I like to think my research and my teaching share those spaces with other people as equals. I want participants in my research and students in my lectures to feel like I respect them, and that the process we’re in together is less like me writing the music and more like a collaborative remix. I use participant digital photography in my research a lot for this reason. Having a photograph that you took yourself is a great way in my experience to say to someone, “I’m the expert in this”, and in my research I want exactly that, for my participants to be the experts in their own lives.

What do you listen to when you work?

When I’m grading students’ work there are a few things I like to listen to. Old 80s-90s hip-hop like A Tribe Called Quest or Slick Rick. I grew up listening to funk around the house so I listen to a lot of George Clinton, Parliament, Bootsy Collins, Rick James and Prince when I want to feel at home. The other side of music I like is really heavy metal like Sunn 0))) or one of the spin-offs, like Thorr’s Hammer, or something similar like Electric Wizard or Acid King. That stuff is good for a tall pile of essays.

For just everyday work I like to put on a 90s radio station or my Spotify playlist, which is more varied.

What are you currently reading? How do you find time for reading?
Meg and Mog, and Judith Kerr! I read to my kid every night and sometimes during the day too, if he wants. If he really needs to sleep we are about halfway through Treasure Island. When he was a tiny baby I used to read him Moby Dick or the sports section of the paper, which would put him to sleep.

Reading for myself – I haven’t really done that since I started writing up. I get to the end of the day and just want to check out. But I’ll get back into it in the autumn. I have a stack of books waiting for me!

Are you more of an introvert or extrovert? How does this influence your working habits?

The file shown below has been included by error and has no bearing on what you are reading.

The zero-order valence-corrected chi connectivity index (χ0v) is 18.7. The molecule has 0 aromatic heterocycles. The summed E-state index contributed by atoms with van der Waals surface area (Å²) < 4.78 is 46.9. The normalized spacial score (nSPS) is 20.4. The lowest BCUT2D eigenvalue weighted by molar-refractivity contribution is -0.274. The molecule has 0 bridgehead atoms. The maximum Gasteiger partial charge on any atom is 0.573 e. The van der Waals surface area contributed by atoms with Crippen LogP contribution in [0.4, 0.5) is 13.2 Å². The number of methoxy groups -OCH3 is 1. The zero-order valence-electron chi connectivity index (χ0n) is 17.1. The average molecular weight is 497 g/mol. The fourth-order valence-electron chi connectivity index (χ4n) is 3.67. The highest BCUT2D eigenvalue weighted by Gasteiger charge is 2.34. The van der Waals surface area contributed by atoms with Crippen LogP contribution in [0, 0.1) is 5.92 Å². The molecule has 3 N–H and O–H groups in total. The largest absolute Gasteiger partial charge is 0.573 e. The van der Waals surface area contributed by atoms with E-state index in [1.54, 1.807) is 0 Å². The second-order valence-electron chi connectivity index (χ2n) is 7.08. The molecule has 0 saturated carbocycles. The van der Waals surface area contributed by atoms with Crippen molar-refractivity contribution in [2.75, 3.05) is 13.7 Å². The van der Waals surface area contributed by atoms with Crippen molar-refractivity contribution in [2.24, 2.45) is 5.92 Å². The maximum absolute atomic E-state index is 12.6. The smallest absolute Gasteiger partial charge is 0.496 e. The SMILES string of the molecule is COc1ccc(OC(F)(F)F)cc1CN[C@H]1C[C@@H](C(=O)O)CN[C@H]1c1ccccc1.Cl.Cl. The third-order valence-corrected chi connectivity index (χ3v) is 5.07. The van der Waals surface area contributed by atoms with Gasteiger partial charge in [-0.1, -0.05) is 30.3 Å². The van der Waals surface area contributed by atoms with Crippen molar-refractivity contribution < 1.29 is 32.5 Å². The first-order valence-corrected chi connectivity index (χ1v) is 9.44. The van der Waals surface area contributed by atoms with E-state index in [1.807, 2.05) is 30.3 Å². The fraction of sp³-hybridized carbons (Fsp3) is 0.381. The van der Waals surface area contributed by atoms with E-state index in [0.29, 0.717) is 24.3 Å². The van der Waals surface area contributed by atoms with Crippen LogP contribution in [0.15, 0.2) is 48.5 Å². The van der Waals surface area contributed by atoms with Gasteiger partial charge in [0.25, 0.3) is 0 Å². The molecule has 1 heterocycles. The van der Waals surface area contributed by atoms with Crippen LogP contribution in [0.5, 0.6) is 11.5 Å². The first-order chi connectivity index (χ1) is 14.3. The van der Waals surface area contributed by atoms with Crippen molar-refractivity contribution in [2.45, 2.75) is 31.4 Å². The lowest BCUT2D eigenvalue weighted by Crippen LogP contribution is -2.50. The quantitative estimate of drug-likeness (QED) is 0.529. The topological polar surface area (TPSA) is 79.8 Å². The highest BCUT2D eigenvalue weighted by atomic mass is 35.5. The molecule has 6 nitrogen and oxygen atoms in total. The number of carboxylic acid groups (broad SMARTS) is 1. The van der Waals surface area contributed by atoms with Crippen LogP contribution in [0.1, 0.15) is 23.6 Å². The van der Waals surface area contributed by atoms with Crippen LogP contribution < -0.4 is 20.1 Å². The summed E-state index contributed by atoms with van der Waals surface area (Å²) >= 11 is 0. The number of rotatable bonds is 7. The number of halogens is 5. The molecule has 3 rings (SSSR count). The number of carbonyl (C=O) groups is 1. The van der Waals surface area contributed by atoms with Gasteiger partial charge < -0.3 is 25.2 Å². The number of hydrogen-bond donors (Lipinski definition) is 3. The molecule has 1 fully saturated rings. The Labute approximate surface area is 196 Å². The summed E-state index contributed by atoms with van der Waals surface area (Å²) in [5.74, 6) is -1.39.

I’m an extrovert so I have to socialize in order to feel like I’ve done anything at all. I talk to my colleagues a lot about football or just go shoot the breeze with the other PhD students in the student office. Throughout my PhD I worked really hard to build and maintain little social groups: a seminar series in the Department, a student-run journal at our regional doctoral training centre, student conferences and so on. It’s really vital that PhD students communicate with each other because we need to build our own communities most of the time.

What’s your sleep routine like?
I usually go to bed at 10:30 or 11:00 and then my kid wakes me up at 6ish and we get up and play, have breakfast, and then I wake up his mom so I can get to work.

What’s your work routine like?
Right now, all over the place because there’s very little structure to my marking. I am waiting on dissertations and coursework to be first marked and submitted. My other projects get stuffed into the gaps.

What’s the best advice you ever received?
“It’s wrong to work”! It’s easy to start thinking of your work as something moral or dutiful when you’re a PhD student, and I think that’s destructive. You start to feel bad when you’re not working, and resent work when you’re doing it. It’s a hazard of the job. Students should think of their work like any other work: something you do in order to live happy and be yourself. So there’s a time to work, and a time to be happy, and you should structure your work and your working hours so that at all other times you can live, be happy and put it all behind you.

Share with your peers!
This Post Has 0 Comments

Leave a Reply

Your email address will not be published. Required fields are marked *

Back To Top

Free Templates for your Research

Sign up here to get access to worksheets for your research that help you have more efficient meetings, reflect on your work, and plan your month. Suitable for anyone from Master’s thesis students to full professors!